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The First Tip-Off: The Incredible Story of the Birth of the NBA
"Charley Rosen has undertaken the challenge of documenting the latest and greatest history of the game professionally--and has done so to great success. . . . . When I finished the book it seemed as if I had gone through another season, injuries and all. . . . Rosen skillfully leads readers through the NBA's first steps along its journey toward what it has become today.”
--Phil Jackson, from the Foreword
"Rosen, a wonderful sportswriter . . . had forgotten more basketball history than the best fans will ever know."
Booklist, on No Blood, No Foul
Go back to a time when basketball players wore knee pads and itchy cotton . When even the team's leaders were grateful for dry towels, hot showers, and $60 paychecks. When winning was all that mattered.
In this vividly rendered and meticulously researched book, endorsed with a Foreword by Los Angeles Lakers head coach Phil Jackson, sportswriter Charley Rosen takes you on a rollicking tour of the NBA's first season. Filled with rare archival photographs and exclusive interviews, The First Tip-Off brings to life a cast of unforgettable characters--including Chuck Connors, clown prince of the BAA, and Jumping Joe Fulks, ex-Marine turned basketball's first superstar--as Rosen deftly unfolds the dramatic events of that formative season.
It's enough to make you believe once again in the spirit of the sport.
Moleskine Doodle. Boston to Philadelphia
Was in Atlanta on a business trip Tuesday-Friday of this week. Was to fly back from Atlanta on an 8pm flight, Friday night. (Through Philly, as I couldn't get a direct flight from my local airport.) So around dinner time on Thursday, we hear of the impending snow/ice storm that's due to hit the Northeast. I jump on the phone to US Air and manage to book us an earlier flight (2:40pm) in which they have miraculously waived the $100 change fee (because of the weather) and $240 difference in price. (Strange, the flight time & price difference was the same...)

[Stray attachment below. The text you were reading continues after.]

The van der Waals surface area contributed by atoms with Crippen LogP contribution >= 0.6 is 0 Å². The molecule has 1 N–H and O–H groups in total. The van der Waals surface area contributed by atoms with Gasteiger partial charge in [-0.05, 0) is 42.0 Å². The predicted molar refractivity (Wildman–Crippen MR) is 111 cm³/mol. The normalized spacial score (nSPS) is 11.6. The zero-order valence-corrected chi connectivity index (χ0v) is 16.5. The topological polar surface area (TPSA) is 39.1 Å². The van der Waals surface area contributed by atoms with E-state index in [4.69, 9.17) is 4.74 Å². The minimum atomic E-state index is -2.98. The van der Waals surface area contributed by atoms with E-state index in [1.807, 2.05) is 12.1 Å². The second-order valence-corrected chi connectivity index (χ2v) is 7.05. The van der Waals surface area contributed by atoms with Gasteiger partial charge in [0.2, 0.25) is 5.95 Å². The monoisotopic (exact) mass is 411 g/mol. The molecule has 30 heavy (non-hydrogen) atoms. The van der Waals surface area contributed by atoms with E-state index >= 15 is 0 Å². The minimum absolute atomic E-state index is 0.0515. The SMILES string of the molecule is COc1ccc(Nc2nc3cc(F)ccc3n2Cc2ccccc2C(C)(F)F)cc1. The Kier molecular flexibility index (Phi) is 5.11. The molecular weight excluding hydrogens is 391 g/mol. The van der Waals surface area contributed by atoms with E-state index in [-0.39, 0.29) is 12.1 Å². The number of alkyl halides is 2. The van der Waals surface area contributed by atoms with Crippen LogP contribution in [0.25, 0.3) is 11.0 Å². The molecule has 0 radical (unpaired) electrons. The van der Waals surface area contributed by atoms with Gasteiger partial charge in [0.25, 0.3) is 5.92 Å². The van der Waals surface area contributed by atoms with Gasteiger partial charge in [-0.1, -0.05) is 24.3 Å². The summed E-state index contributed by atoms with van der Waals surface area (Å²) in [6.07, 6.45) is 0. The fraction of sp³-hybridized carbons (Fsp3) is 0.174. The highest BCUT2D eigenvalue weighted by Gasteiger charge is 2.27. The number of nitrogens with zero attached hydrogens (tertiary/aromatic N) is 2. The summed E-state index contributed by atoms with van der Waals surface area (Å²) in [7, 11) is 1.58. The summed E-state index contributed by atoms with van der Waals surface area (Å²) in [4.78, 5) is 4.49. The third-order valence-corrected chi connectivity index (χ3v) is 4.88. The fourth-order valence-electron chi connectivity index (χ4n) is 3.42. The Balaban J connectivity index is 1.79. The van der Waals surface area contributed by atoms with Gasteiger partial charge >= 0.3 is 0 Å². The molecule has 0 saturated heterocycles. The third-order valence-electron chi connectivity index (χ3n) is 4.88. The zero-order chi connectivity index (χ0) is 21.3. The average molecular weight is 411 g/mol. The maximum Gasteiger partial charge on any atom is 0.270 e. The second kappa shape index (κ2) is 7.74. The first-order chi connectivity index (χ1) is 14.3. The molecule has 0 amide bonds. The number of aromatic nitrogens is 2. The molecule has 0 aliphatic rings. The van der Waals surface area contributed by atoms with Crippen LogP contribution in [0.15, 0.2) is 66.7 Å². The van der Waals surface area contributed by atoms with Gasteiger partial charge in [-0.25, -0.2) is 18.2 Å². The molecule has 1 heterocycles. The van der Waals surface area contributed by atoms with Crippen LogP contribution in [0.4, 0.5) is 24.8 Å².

Leaving work at about 11:15am, we head to ATL. Having checked the web numerous times before we left, we see that planes to the Northeast are running about 5 hours behind, but amazingly, our 2:40 flight is still on time. 3 miles from the airport, I get a text message that our flight has been canceled. We take the rental car back and head in to the US Air ticket counter and sit in a line with about 20 people in it that does not move for what seems like an hour. An hour and a half later, we make it to the ticket counter and are told that everything is booked, no flights, flights canceled, other carriers full....
The agent (ED) finally finds a way to get us home. He books us from ATL to Boston, then to Philly, and then to ABE. Ha. I surrender (check) my bag and never expect to see it again.
We push, bully & beg our way through the millions of people going through security because we have less than 45 minutes to make it to our gate, and it takes about 30 minutes to get through security, (on a good day) then another 10 to take the train (inside the airport) to the D terminal, which of course, is the last stop. We run to our gate and make it with about 5 minutes to spare.
But everyone is still just sitting there. For 5 minutes, 10, 15..... I finally go up to the counter and ask what the delay is, because nothing was posted at the agent's desk. I'm told that they are waiting for the Captain to come up to let them know if we are going to fly. (??????) And so I say to the agent, "You mean this flight might get canceled?" to which she responds, "Yes. It's probably going to get canceled." I try deep breathing, I imagine my happy place, but I can't help getting a bit snarky & frustrated. I go back to my co-worker and tell her that I'm furious with the guy back at the ticket counter (Our buddy Ed) that booked this flight, since he probably knew that this flight was also going to get canceled and he just needed to do something for us to get us out of line and on to the next person.